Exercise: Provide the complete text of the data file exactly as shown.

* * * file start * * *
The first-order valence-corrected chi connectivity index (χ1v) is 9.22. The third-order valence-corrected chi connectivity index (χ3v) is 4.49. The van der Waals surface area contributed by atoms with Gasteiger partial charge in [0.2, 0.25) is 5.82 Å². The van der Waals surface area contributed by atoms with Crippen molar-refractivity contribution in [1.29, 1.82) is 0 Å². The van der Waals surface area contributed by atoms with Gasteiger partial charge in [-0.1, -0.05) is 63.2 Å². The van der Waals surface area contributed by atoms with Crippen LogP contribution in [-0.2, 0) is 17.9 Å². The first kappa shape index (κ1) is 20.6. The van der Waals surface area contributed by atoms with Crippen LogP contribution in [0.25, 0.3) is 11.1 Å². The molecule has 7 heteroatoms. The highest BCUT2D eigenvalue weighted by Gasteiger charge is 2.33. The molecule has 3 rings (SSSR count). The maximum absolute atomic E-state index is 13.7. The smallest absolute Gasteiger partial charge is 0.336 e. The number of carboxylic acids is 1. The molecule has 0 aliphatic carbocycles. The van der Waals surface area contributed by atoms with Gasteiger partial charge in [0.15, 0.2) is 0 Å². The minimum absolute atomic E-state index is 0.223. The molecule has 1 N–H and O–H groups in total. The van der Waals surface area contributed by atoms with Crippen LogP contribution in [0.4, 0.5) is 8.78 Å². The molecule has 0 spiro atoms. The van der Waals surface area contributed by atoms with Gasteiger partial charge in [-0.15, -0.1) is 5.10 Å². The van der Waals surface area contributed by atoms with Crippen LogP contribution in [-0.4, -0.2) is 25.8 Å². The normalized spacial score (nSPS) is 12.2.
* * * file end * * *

The first-order valence-corrected chi connectivity index (χ1v) is 9.22. The third-order valence-corrected chi connectivity index (χ3v) is 4.49. The van der Waals surface area contributed by atoms with Gasteiger partial charge in [0.2, 0.25) is 5.82 Å². The van der Waals surface area contributed by atoms with Crippen molar-refractivity contribution in [1.29, 1.82) is 0 Å². The van der Waals surface area contributed by atoms with Gasteiger partial charge in [-0.1, -0.05) is 63.2 Å². The van der Waals surface area contributed by atoms with Crippen LogP contribution in [-0.2, 0) is 17.9 Å². The first kappa shape index (κ1) is 20.6. The van der Waals surface area contributed by atoms with Crippen LogP contribution in [0.25, 0.3) is 11.1 Å². The molecule has 7 heteroatoms. The highest BCUT2D eigenvalue weighted by Gasteiger charge is 2.33. The molecule has 3 rings (SSSR count). The maximum absolute atomic E-state index is 13.7. The smallest absolute Gasteiger partial charge is 0.336 e. The number of carboxylic acids is 1. The molecule has 0 aliphatic carbocycles. The van der Waals surface area contributed by atoms with Gasteiger partial charge in [0.15, 0.2) is 0 Å². The minimum absolute atomic E-state index is 0.223. The molecule has 1 N–H and O–H groups in total. The van der Waals surface area contributed by atoms with Crippen LogP contribution in [0.4, 0.5) is 8.78 Å². The molecule has 0 spiro atoms. The van der Waals surface area contributed by atoms with Gasteiger partial charge in [-0.15, -0.1) is 5.10 Å². The van der Waals surface area contributed by atoms with Crippen LogP contribution in [-0.4, -0.2) is 25.8 Å². The normalized spacial score (nSPS) is 12.2.